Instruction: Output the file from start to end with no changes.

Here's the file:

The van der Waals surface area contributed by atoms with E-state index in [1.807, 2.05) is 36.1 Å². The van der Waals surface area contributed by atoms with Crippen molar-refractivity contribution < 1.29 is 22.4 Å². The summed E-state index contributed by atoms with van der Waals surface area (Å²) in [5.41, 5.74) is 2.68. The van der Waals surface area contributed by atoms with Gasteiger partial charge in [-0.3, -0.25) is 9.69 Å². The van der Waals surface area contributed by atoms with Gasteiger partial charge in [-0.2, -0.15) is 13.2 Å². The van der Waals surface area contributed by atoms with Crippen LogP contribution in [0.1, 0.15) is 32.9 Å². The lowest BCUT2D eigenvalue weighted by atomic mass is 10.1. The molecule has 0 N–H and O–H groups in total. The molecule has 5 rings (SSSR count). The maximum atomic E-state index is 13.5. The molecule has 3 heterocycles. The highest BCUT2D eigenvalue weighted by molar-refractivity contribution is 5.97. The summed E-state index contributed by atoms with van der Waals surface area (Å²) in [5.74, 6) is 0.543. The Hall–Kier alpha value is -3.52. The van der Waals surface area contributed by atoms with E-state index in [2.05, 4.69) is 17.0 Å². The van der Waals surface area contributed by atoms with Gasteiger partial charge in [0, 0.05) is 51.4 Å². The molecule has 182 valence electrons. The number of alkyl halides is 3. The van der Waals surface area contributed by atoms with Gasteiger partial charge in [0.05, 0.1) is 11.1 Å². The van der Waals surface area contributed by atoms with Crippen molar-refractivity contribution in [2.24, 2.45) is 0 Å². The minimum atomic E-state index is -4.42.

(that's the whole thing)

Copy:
The van der Waals surface area contributed by atoms with E-state index in [1.807, 2.05) is 36.1 Å². The van der Waals surface area contributed by atoms with Crippen molar-refractivity contribution < 1.29 is 22.4 Å². The summed E-state index contributed by atoms with van der Waals surface area (Å²) in [5.41, 5.74) is 2.68. The van der Waals surface area contributed by atoms with Gasteiger partial charge in [-0.3, -0.25) is 9.69 Å². The van der Waals surface area contributed by atoms with Gasteiger partial charge in [-0.2, -0.15) is 13.2 Å². The van der Waals surface area contributed by atoms with Crippen LogP contribution in [0.1, 0.15) is 32.9 Å². The lowest BCUT2D eigenvalue weighted by atomic mass is 10.1. The molecule has 0 N–H and O–H groups in total. The molecule has 5 rings (SSSR count). The maximum atomic E-state index is 13.5. The molecule has 3 heterocycles. The highest BCUT2D eigenvalue weighted by molar-refractivity contribution is 5.97. The summed E-state index contributed by atoms with van der Waals surface area (Å²) in [5.74, 6) is 0.543. The Hall–Kier alpha value is -3.52. The van der Waals surface area contributed by atoms with E-state index in [2.05, 4.69) is 17.0 Å². The van der Waals surface area contributed by atoms with Gasteiger partial charge in [0, 0.05) is 51.4 Å². The molecule has 182 valence electrons. The number of alkyl halides is 3. The van der Waals surface area contributed by atoms with Gasteiger partial charge in [0.05, 0.1) is 11.1 Å². The van der Waals surface area contributed by atoms with Crippen molar-refractivity contribution in [2.24, 2.45) is 0 Å². The minimum atomic E-state index is -4.42.